This weekend saw the release of mega-star Tom Cruise’s latest science fiction actioner, Edge of Tomorrow. From the box office numbers, not nearly as many of you went to see is as should have since it only managed third place (though it did top $100 million worldwide, so there’s hope). We here at GFR are in total agreement that it is one of the best movies of the summer, a fantastic mix of action, dark humor, invading aliens, and Tom Cruise dying in a many, many ways. Before you read on, you should step away from your computer and go watch this movie. Maybe buy an extra ticket while you’re at it, just to tell Hollywood that they need to keep making movies like this. Doug Liman’s film is one that wears its influences on its sleeve. As you watch, you notice a variety of scenes and elements that definitely call to mind other notable genre movies. In that spirit, we’ve put together a list of movies to watch, or most likely re-watch, after you see Edge of Tomorrow repeatedly.
Neil deGrasse Tyson is the closest thing modern science has to a rock star. To call him this generation’s Carl Sagan isn’t too far off. The Harvard-trained astrophysicist has a unique ability to take complex theoretical concepts and make them accessible to a wide audience, and be totally engaging at the same time. Hell, he even helped reboot Sagan’s Cosmos: A Spacetime Odyssey, which wraps up its 13-episode run this Sunday on various Fox channels.
Over the years, Tyson has also taken it upon himself to chime in on various movies that may not be using science in the proper way, or that have blatantly ignored the laws of physics. He absolutely eviscerated that scene J.J. Abrams’ Star Trek Into Darkness where the Enterprise hides underwater. So you have to assume that, given his penchant for pointing out scientific flaws in movies, he must watch a fair amount of them. Hero Complex took it upon themselves to get in touch with him and inquire about his tastes in the genre. What follows are Neil deGrasse Tyson’s top ten favorite sci-fi movies, in chronological order, with one honorable mention. You may find some of them surprising.
It appears writer Thomas Althouse took the red pill this week, or rather was force-fed a red pill and told to go on about his day. Last year, Althouse took Warner Bros., Andy and Lana Wachowski, and Joel Silver to court, alleging the filmmaking siblings ripped off his unproduced screenplay The Immortals with The Matrix Reloaded and The Matrix Revolutions. A California federal court ruled the properties were dissimilar and spooned Althouse’s lawsuit right out of the door. (There is no spoon.)
Judge R. Gary Klausner ruled “the basic premises of The Matrix trilogy and The Immortals are so different that it would be unreasonable to find their plots substantially similar.” This is where I’d make a joke about how Althouse’s script was about a youth league football team who needs to win the big game, but the actual plot is even more vastly different.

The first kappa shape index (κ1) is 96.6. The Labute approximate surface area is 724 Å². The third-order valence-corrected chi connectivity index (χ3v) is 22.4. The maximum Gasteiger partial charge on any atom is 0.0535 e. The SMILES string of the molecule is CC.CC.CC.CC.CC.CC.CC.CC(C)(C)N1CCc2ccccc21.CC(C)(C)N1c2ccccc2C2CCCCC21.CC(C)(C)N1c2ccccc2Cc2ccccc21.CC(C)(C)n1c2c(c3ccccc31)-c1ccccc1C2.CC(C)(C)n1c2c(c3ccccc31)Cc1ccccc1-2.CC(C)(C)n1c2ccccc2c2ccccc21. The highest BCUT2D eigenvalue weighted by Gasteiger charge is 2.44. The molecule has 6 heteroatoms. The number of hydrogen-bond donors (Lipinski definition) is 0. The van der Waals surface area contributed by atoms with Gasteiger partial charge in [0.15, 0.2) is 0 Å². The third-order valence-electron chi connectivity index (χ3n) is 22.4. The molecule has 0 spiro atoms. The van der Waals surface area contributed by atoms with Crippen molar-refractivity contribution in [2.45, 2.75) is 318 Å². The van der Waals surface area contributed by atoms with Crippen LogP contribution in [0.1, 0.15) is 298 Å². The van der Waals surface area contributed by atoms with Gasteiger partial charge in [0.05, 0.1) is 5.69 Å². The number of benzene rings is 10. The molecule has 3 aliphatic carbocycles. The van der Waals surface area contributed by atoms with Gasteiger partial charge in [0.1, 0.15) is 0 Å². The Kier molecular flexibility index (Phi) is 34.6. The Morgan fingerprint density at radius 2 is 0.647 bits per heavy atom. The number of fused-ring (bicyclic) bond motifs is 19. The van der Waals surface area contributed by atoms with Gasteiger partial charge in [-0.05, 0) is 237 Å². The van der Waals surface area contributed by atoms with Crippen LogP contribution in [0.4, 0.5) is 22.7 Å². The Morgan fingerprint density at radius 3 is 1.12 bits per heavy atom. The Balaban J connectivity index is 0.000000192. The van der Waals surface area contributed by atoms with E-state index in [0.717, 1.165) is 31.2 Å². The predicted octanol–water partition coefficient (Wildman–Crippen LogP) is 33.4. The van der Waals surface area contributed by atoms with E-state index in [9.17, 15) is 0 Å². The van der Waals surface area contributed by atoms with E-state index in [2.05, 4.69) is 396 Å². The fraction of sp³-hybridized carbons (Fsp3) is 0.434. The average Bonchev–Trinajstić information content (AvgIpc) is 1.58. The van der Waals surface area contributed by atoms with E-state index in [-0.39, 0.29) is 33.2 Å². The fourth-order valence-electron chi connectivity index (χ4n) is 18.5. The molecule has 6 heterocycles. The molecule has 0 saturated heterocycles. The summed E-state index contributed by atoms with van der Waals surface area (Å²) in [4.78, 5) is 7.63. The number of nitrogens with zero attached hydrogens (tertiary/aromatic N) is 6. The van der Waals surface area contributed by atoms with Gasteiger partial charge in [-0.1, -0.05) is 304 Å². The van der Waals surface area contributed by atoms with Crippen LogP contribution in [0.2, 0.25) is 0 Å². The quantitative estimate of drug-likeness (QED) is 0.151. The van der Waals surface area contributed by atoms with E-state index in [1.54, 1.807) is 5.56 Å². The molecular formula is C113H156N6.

As the father of a pair of young kids, I’m often grateful that technology has advanced to the point where I can easily take pictures and videos of my boys using nothing more than my phone. There was a time when “home movies” required an actual device built solely for that purpose, and sharing those videos meant either dropping them in the mail to relatives or else shanghaiing everybody over to your house for a screening. But as much as I love all the silly little videos I’ve made with my kids, my home movies are decidedly lacking in functional lightsabers, blasters, and rocket ships.
One of the reasons we love science fiction is because there’s no shortage of strong, dynamic, fascinating female characters kicking around the galaxy, a trait that isn’t always a given in other genres. Iconic characters like Ripley and Sarah Connor have become the bar by which most other female heroines are measured against, but thankfully sci-fi doesn’t limit its badass females strictly to the most obvious form of badassery. Our favorite sci-fi heroines might have what it takes to field-strip a pulse rifle, or they might have the fortitude to lead a desperate fleet of mankind’s remnants across the stars to a new home. They might be able to take down multiple murderous cyborgs, or they might have the courage to serve as inspiration for revolution against an oppressive government.
When it came time for us to pick out favorite female characters from science fiction film and television, the task was more than daunting. After several rounds of voting, arguing, throwing things, and threats of blackmail, we finally whittled our list down to 19, our picks for the very best, most interesting, most compelling, most badass female characters the genre has had to offer across film and TV. We’re listing them in alphabetical order by last name, but it’s strangely appropriate who wound up as number one regardless…
With the popularity of the reboot trend, we’ve been seeing plenty of older film franchises getting a new coat of paint, including Star Trek, Planet of the Apes, Spider-Man, and X-Men. Now it looks like Warner Bros. is bringing a sci-fi classic back to bat that we never expected: rumor has it we’ll be traveling back into The Matrix once again.
According to Latino Review’s inside sources, Warner Bros. and Andy and Lana Wachowski are teaming up again for a new Matrix trilogy. While the last Matrix movie was released more than 10 years ago in 2003, Warner Bros. and the Wachowskis are allegedly looking to breathe new life into a franchise whose second and third installments left many fans cold. While Latino Review is usually a solid source when it comes to exclusives like this, I’d still take this with a grain of salt. Latino Review has been proven wrong from time to time.